I am sure most of you jumped for joy when your car or housing loan got approved by the banks but have you ever wondered the kind of criteria banks apply to assess the creditworthiness of borrowers?
In my previous article, I suggested that individual lenders can emulate banks by employing techniques of credit analysis, such as the 5Cs of credit, before investing in a borrower. (Nope, this is different from the 5Cs that most Singaporeans know of – Cash, Car, Credit Card, Condominium and Club Membership.)
This “C” asks: Who are you? What’s your background? Can I trust you to pay me back?
For instance, when applying for any credit facility, banks check your background in terms of education level (which provide expectation of earnings), employment records (to gauge whether you were able to find someone else to pay your bills) and credit history (whether you have been responsible to meet your past and present liabilities).
In peer-to-peer lending, “character” assessment can be similarly applied. Credit information about a company’s history of default or delinquency, litigation and bankruptcy trace can be examined. The value-add that most p2p websites derive for prospective lenders is to collate and organize (but not analyze) such information from various 3rd party independent sources.
This “C” is most concerned with: Are you able to pay me back?
Banks require details of your current income and yearly tax assessment to determine your credit limit and estimate your likelihood of paying them back. Also, they look at your payment history to see if you might be encountering any difficulties to meet outstanding liabilities.
In peer-to-peer lending, the same technique can be applied by scrutinizing the financials of a company. From the financials, one can examine if the cash flow generated from the business is adequate to service the monthly interests and repay the principal. One can also look at its current indebtedness to ascertain if it is already near its limits. And of course, see if the company is facing any challenges from its payment history (whether they are current with their payments or not).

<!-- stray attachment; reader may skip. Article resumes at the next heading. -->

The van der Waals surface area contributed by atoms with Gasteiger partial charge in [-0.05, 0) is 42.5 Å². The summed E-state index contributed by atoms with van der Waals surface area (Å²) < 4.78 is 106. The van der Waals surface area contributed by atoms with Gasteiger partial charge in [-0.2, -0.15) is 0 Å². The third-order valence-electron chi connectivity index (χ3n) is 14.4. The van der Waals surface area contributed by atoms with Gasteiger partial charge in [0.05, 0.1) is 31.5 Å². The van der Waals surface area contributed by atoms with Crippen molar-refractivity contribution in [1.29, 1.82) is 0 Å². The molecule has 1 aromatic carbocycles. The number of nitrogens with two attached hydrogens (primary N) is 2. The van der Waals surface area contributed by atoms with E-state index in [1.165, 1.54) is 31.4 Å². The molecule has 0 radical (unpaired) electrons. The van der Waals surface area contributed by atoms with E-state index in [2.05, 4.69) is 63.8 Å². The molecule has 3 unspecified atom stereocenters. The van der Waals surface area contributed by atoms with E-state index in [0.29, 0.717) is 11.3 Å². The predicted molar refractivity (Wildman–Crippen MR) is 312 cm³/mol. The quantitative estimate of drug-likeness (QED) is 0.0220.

No bank will fund 100% for any business venture, even for asset backed loans such as mortgages. Any investor will need to see your own skin in the game. To illustrate with home loans, 1st time buyers will first have to put in 20% equity (down payment) before they can even approach any bank for financing.
All things being the same, I would have better comfort investing in a company that is capitalized with shareholder funds of S$100,000 versus a S$1 shell company.
Banks will be looking at the overall macroeconomic conditions, and also specific conditions pertaining to each borrower. Some of the questions banks will be asking are:
- What is the outlook of the economy? Projections on GDP growth? Will there be a recession or economic contraction?
- Which sectors are vulnerable? What are the current and expected default rates? What are expectations on future interest rates?
- What is the borrower’s plan? Why do they need the loan?
There are numerous macro reports that a p2p lender can review on the general economic outlook. Sectoral insights can also be
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gleaned from reading equity research reports of comparable businesses, and also by combining one’s own professional experience in particular industries. Many p2p sites have forums that allow lenders to interact and exchange insights with each another.
Similarly, the p2p lender can also examine the purpose of the loan. Is the loan going to be used for productive activities such as investment in the business, refinancing at lower interest rate or expansion of business? If it’s for working capital, is the company acquiring the loan at reasonable cost?
Notice the gulf of difference between rates on home loans (~ 1.25% p.a.) and credit card loans (~ 24% p.a.)? Loan rates are much lower for car or housing loans as they are “secured” by the car or the house. In the event the borrower defaults on his loan, the bank will simply repossess the collateral, sell it off and recoup its principal. For that reason, banks consider secured loans as less risky, though charging 24% p.a. for unsecured loans is unjustifiably avaricious!
As you can see, the 5Cs of credit framework isn’t that complicated. The good news is that the evaluation of the 5Cs can now be more readily accessed by combining technology and wisdom of the crowd, as other p2p sites have demonstrated.
With peer-to-peer lending, anyone can be a banker!